In the US, we have seen first-hand or handled portfolio turnarounds where profitability has increased 15-20 fold, where bank balance sheet risks have been optimised through a combination of financial risk and credit risk frameworks and rigorous balancing with growth targets established by bank CEOs. In India, the first step would be to scale down lending, rigorously analyse and segment the borrower portfolio with actionable steps, cure the current pipeline and then template from historical performance all future lending activity. A larger objective for the finance ministry would be to bring this same rigour to other channels of capital and funding that are being created through specialised funds.

The writer is a US-based banking and capital markets expert

Published on May 09, 2017

A letter from the Editor


Dear Readers,

The coronavirus crisis has changed the world completely in the last few months. All of us have been locked into our homes, economic activity has come to a near standstill. Everyone has been impacted.

Including your favourite business and financial newspaper. Our printing and distribution chains have been severely disrupted across the country, leaving readers without access to newspapers. Newspaper delivery agents have also been unable to service their customers because of multiple restrictions.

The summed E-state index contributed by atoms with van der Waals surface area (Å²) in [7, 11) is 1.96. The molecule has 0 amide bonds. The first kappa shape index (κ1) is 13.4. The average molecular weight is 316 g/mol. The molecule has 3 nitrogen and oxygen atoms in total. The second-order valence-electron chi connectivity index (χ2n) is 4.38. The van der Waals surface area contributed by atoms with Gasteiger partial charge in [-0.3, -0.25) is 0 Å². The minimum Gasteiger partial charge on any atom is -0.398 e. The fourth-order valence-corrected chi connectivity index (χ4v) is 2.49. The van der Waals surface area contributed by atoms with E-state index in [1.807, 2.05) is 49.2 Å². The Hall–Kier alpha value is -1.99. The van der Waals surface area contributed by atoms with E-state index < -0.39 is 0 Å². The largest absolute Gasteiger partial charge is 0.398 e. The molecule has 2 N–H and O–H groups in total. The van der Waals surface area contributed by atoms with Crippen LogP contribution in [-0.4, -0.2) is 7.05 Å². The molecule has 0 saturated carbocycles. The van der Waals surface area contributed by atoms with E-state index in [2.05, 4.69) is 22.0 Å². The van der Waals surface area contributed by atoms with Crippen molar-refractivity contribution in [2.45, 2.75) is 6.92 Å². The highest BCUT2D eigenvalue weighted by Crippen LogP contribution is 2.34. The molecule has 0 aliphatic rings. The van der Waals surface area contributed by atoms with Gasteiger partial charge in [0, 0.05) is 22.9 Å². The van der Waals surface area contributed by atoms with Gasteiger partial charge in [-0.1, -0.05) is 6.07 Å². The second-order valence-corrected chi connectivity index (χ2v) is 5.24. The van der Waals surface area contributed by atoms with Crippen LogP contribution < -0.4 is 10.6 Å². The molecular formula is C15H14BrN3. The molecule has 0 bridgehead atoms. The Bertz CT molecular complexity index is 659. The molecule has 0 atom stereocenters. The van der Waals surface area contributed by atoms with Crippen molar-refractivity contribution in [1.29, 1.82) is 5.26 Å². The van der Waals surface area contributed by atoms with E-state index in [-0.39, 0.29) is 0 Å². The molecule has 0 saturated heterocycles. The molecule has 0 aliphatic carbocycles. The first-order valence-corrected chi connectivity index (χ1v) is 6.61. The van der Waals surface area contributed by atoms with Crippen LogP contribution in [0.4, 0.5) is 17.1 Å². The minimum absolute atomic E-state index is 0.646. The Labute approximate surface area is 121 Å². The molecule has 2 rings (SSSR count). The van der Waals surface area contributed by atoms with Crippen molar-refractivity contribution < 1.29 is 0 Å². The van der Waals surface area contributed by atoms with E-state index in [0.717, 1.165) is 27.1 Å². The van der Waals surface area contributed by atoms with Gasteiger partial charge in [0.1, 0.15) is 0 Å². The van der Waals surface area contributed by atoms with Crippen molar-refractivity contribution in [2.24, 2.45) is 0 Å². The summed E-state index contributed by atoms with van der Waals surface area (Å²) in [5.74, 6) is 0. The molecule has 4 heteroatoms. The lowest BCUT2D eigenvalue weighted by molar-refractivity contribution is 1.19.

In these difficult times, we, at BusinessLine have been working continuously every day so that you are informed about all the developments – whether on the pandemic, on policy responses, or the impact on the world of business and finance. Our team has been working round the clock to keep track of developments so that you – the reader – gets accurate information and actionable insights so that you can protect your jobs, businesses, finances and investments.

We are trying our best to ensure the newspaper reaches your hands every day. We have also ensured that even if your paper is not delivered, you can access BusinessLine in the e-paper format – just as it appears in print. Our website and apps too, are updated every minute, so that you can access the information you want anywhere, anytime.

But all this comes at a heavy cost. As you are aware, the lockdowns have wiped out almost all our entire revenue stream. Sustaining our quality journalism has become extremely challenging. That we have managed so far is thanks to your support. I thank all our subscribers – print and digital – for your support.

I appeal to all or readers to help us navigate these challenging times and help sustain one of the truly independent and credible voices in the world of Indian journalism. Doing so is easy. You can help us enormously simply by subscribing to our digital or e-paper editions. We offer several affordable subscription plans for our website, which includes Portfolio, our investment advisory section that offers rich investment advice from our highly qualified, in-house Research Bureau, the only such team in the Indian newspaper industry.

A little help from you can make a huge difference to the cause of quality journalism!

Support Quality Journalism
This article is closed for comments.
Please Email the Editor
You have read 1 out of 3 free articles for this week. For full access, please subscribe and get unlimited access to all sections.